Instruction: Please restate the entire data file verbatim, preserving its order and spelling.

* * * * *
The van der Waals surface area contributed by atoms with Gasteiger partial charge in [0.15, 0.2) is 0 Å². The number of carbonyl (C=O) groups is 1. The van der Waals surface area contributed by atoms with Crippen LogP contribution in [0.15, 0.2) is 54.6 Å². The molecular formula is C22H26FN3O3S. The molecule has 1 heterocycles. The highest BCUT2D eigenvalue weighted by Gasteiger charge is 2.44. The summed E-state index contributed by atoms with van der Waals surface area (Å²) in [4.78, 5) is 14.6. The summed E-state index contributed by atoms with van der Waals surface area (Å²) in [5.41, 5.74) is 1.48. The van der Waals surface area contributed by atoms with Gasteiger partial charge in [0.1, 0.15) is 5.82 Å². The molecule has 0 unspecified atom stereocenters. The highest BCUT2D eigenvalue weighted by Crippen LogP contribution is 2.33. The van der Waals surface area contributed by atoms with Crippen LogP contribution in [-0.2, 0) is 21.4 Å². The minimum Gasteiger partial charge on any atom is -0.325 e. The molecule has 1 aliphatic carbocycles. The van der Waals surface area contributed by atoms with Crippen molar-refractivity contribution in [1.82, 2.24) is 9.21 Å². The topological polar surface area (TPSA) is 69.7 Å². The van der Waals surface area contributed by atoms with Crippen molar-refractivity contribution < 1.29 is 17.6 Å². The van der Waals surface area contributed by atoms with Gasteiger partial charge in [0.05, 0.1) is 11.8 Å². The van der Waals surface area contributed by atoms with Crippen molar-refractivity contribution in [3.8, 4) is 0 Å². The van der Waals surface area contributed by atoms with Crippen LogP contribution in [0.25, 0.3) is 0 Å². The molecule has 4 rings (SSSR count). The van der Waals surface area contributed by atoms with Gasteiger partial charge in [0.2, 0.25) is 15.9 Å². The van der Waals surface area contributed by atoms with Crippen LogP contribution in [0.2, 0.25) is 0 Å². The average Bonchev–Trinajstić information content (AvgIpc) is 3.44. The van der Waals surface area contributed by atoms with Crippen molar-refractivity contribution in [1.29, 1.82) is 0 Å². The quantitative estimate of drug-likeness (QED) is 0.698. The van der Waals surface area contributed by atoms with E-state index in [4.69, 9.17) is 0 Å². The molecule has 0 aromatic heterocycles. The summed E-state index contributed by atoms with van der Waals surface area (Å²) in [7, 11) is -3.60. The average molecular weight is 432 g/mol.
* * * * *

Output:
The van der Waals surface area contributed by atoms with Gasteiger partial charge in [0.15, 0.2) is 0 Å². The number of carbonyl (C=O) groups is 1. The van der Waals surface area contributed by atoms with Crippen LogP contribution in [0.15, 0.2) is 54.6 Å². The molecular formula is C22H26FN3O3S. The molecule has 1 heterocycles. The highest BCUT2D eigenvalue weighted by Gasteiger charge is 2.44. The summed E-state index contributed by atoms with van der Waals surface area (Å²) in [4.78, 5) is 14.6. The summed E-state index contributed by atoms with van der Waals surface area (Å²) in [5.41, 5.74) is 1.48. The van der Waals surface area contributed by atoms with Gasteiger partial charge in [0.1, 0.15) is 5.82 Å². The molecule has 0 unspecified atom stereocenters. The highest BCUT2D eigenvalue weighted by Crippen LogP contribution is 2.33. The van der Waals surface area contributed by atoms with Crippen LogP contribution in [-0.2, 0) is 21.4 Å². The minimum Gasteiger partial charge on any atom is -0.325 e. The molecule has 1 aliphatic carbocycles. The van der Waals surface area contributed by atoms with Crippen molar-refractivity contribution in [1.82, 2.24) is 9.21 Å². The topological polar surface area (TPSA) is 69.7 Å². The van der Waals surface area contributed by atoms with Crippen molar-refractivity contribution < 1.29 is 17.6 Å². The van der Waals surface area contributed by atoms with Gasteiger partial charge in [0.05, 0.1) is 11.8 Å². The van der Waals surface area contributed by atoms with Crippen molar-refractivity contribution in [3.8, 4) is 0 Å². The van der Waals surface area contributed by atoms with Crippen LogP contribution in [0.25, 0.3) is 0 Å². The molecule has 4 rings (SSSR count). The van der Waals surface area contributed by atoms with Gasteiger partial charge in [0.2, 0.25) is 15.9 Å². The van der Waals surface area contributed by atoms with Crippen LogP contribution in [0.2, 0.25) is 0 Å². The average Bonchev–Trinajstić information content (AvgIpc) is 3.44. The van der Waals surface area contributed by atoms with Crippen molar-refractivity contribution in [1.29, 1.82) is 0 Å². The quantitative estimate of drug-likeness (QED) is 0.698. The van der Waals surface area contributed by atoms with E-state index in [4.69, 9.17) is 0 Å². The molecule has 0 aromatic heterocycles. The summed E-state index contributed by atoms with van der Waals surface area (Å²) in [7, 11) is -3.60. The average molecular weight is 432 g/mol.